Jun 27 AT 4:32 PM Nick Sarafolean 13 Comments

Android L Developer Preview first impressions

Android L Preview Nexus 7 (JPG, Resized)

Android has always been the most adventurous mobile operating system. It’s constantly evolving and Google is always changing different aspects of it. This year’s release of Android L includes one of the biggest overhauls to the OS that we’ve ever seen. Everything from the runtime to the design scheme is changing. With all of those changes, Google made the wise move of allowing nerds and developers alike to try out Android L on Nexus devices before pushing it to mass market.

I’ve had the privilege of using Android L on my Nexus 7 since last night. As such, I thought that I’d share my first impressions of it, both for those who have it and those who don’t. Let’s get right into it.

Android L Preview (5)

Material Design

Google made a big point of Material Design at Google I/O. The truth is, Android L doesn’t look as radically different as you might think. There are differences, sure, but the majority of things are the same. The homescreen has no major changes, nor does the app drawer. The settings have changed to adopt Material Design, as has the Calculator app. None of the other apps (aside from the dialer on phones) have changed their design, which makes the change seem much lot smaller. This should change over time, though, as more apps switch from Holo to Material Design.

Android L Preview Nexus 7 (2)


The notification tray is one area that received a major redesign. No longer are there two trays for alerts and quick settings. Now there’s one unified notification tray that’s home to both notifications and quick settings. This is how it works: drag down from the top of the screen to see your notifications, and then drag down on that notification tray to view your quick settings. There’s also a button to go directly into Settings.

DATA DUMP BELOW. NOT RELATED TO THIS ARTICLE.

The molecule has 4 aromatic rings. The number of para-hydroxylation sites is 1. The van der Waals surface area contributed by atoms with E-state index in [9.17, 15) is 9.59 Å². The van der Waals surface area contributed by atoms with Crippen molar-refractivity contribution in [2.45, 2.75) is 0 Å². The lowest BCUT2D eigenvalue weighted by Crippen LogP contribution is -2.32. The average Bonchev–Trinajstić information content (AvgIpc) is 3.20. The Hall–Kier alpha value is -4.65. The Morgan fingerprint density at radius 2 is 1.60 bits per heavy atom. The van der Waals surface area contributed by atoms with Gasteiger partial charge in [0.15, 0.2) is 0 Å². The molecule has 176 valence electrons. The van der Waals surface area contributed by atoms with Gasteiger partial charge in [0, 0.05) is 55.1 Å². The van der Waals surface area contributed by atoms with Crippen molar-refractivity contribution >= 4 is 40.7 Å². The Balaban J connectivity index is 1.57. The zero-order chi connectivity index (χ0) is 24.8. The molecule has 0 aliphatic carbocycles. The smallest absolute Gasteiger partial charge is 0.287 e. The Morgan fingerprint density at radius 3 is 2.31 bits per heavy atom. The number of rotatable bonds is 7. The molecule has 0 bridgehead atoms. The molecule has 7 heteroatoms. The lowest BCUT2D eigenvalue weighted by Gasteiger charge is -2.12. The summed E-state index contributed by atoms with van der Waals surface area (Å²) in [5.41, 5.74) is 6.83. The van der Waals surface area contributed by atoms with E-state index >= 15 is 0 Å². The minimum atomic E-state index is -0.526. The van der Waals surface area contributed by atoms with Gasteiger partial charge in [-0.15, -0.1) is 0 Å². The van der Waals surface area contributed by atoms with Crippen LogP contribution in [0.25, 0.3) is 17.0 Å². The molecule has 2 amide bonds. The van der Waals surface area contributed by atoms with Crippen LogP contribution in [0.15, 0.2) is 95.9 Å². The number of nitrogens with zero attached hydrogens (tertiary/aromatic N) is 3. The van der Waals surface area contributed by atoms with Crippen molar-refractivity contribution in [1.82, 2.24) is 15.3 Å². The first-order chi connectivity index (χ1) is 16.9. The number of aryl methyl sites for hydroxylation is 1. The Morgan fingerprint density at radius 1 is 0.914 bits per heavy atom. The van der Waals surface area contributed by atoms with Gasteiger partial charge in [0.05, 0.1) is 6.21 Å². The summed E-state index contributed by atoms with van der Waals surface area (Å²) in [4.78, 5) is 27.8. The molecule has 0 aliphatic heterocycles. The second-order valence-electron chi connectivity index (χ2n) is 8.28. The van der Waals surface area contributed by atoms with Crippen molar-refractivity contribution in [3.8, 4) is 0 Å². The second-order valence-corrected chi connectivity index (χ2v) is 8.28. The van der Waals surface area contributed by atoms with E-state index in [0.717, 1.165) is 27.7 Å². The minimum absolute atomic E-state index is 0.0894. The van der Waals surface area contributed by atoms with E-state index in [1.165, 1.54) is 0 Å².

There are couple of major flaws with this system. One: to open quick settings, you now have perform at least two swipes – sometimes more, because it’s finicky – to get to your quick settings. While you’re in those quick settings, you also can’t act on any of the notifications that are quite visible directly below the quick settings. To access the notifications, you have to manually close quick settings and then tap on the notification. It’s a bit too much of a hassle and is something that I sincerely hope Google changes before launching Android L to the public.

Lock screen

The lock screen has been due for a refresh, and with Android L it’s finally received one. Notifications are now front and center, with quick access to them straight from the lock screen. Notifications are also expandable on the lock screen, just like in the notification tray. To unlock your device, you simply swipe up. You can also swipe to the left to open the camera, and on phones, swipe to the right to open the dialer. It looks busier than the previous lock screen, but it works well.

Battery Life

Project Volta is Google’s push for better battery life in Android. As of yet, we haven’t seen this. In fact, battery life has been worse than on KitKat. Since this is a preview build, though, we’re going to let this slide because are plenty of other bugs to squash. By the final release, we expect this to be ironed out.

Performance and ART

Android L adds in lots of new animations and features. To compensate, Google has switched the default runtime to ART, promising faster performance. However, performance has been a mixed bag so far. Some things, such as scrolling and animations, are noticeably faster and smoother, but others aren’t quite as refined. The new multitasking view stutters whenever you try to use it. At times, the notification tray will also stutter or randomly flick back up even without a screen touch. All of this is normal for a preview build, but I hope that Google is working hard to fix the problems.

Android L Preview Nexus 7 (4)

App compatibility